Most people are aware of the near extermination of the Plains buffalo (Bison bison) in the 1870s from a high point population of perhaps 40 million in the mid-1800s. Not so widely known is the story of the restoration of the Plains buffalo and the expanding buffalo ranching scene today.
From an estimated 1,500 animals around 1900, buffalo numbers have expanded to a current U.S. population of approximately 300,000, with roughly 40 percent located in the Great Plains region. The 1996 Canadian Census of Agriculture reported an additional 45,235 bison were being raised on 745 farms across Canada. Alberta, with 334 farms and 22,782 bison, is by far the leader in production. Canadian numbers include both the Plains bison and the indigenous Woods bison subspecies.
In the United States, government herds, both state and federal, have remained relatively constant in number over the past thirty years. The percentage of buffalo owned and managed by private individuals has grown dramatically and now represents approximately 90 percent of the total population. This change in the percentage of buffalo that are privately owned has been accompanied by a shift toward treating the animal as domestic livestock by many producers.
The National Buffalo Association was founded in 1966. Its primary goal was to promote the marketing of buffalo meat and byproducts. In 1974 the American Bison Association was founded and took a more aggressive approach to the raising and marketing of the animal. In 1995 the two organizations combined to form the National Bison Association (NBA). The NBA represents more than 2,000 producers, ranging from many who raise just a few animals (fifty or less) to several large ranches each raising thousands of animals. The large, and many moderate-size, ranches typically finish animals in feedlots and market the meat on a large scale to restaurants and the public. One cooperative in New Rockford, North Dakota, processes about 10,000 animals per year.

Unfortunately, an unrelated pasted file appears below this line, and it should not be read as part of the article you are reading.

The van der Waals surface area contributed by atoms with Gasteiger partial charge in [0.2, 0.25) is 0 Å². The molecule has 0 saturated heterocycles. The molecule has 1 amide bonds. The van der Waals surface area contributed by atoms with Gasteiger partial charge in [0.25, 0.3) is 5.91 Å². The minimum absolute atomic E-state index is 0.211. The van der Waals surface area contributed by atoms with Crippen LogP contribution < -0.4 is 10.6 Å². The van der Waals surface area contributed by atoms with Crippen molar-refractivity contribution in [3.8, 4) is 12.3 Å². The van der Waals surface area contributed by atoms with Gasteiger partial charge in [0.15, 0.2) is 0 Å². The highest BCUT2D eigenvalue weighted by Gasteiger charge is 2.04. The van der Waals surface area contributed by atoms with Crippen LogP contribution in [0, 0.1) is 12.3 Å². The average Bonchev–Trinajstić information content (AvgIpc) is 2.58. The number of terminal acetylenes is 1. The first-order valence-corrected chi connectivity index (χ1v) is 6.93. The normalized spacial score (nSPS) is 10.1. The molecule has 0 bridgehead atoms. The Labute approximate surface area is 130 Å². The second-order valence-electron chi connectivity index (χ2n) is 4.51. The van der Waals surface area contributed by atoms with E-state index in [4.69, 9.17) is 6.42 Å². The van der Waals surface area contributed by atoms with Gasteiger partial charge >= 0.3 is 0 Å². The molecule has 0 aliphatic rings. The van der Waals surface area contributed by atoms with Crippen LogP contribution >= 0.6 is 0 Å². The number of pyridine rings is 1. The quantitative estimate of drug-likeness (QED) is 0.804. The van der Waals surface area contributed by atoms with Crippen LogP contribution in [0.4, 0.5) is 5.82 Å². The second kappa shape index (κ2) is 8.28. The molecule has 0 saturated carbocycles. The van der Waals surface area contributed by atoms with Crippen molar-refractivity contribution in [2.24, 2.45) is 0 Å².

Producers in the NBA have been increasing research into the formulation of feeds and selection of breeding stock to improve the meat-producing ability of the buffalo. They do not support the use of hormones and other such feed additives. The NBA sponsors a Gold Trophy show and sale annually in Denver in connection with the National Western Livestock Show.
Numerous state and regional associations have sprung up across the country and the Great Plains to assist in regional production and marketing. Another philosophy gaining renewed interest since the 1990s places emphasis on a more natural approach to the management, raising, and finishing of buffalo. The Great Plains Buffalo Association was formed in 1996 to network grass-fed, grassfinished- oriented producers.
In 1992, another influential organization entered onto the buffalo industry scene. That year Native American tribes formed the Inter- Tribal Bison Cooperative (ITBC). Now numbering about fifty tribes nationwide, with more than half of them in the Great Plains region, the ITBC's goal is to restore buffalo to reservation lands. The cooperative also takes a more spiritual approach to the management of buffalo. Respect for the animal and the environment is central to the tribes' care of the buffalo. With substantial land resources, the ITBC is becoming an increasingly important player in the marketing of buffalo products.
T. R. Hughes Crawford, Nebraska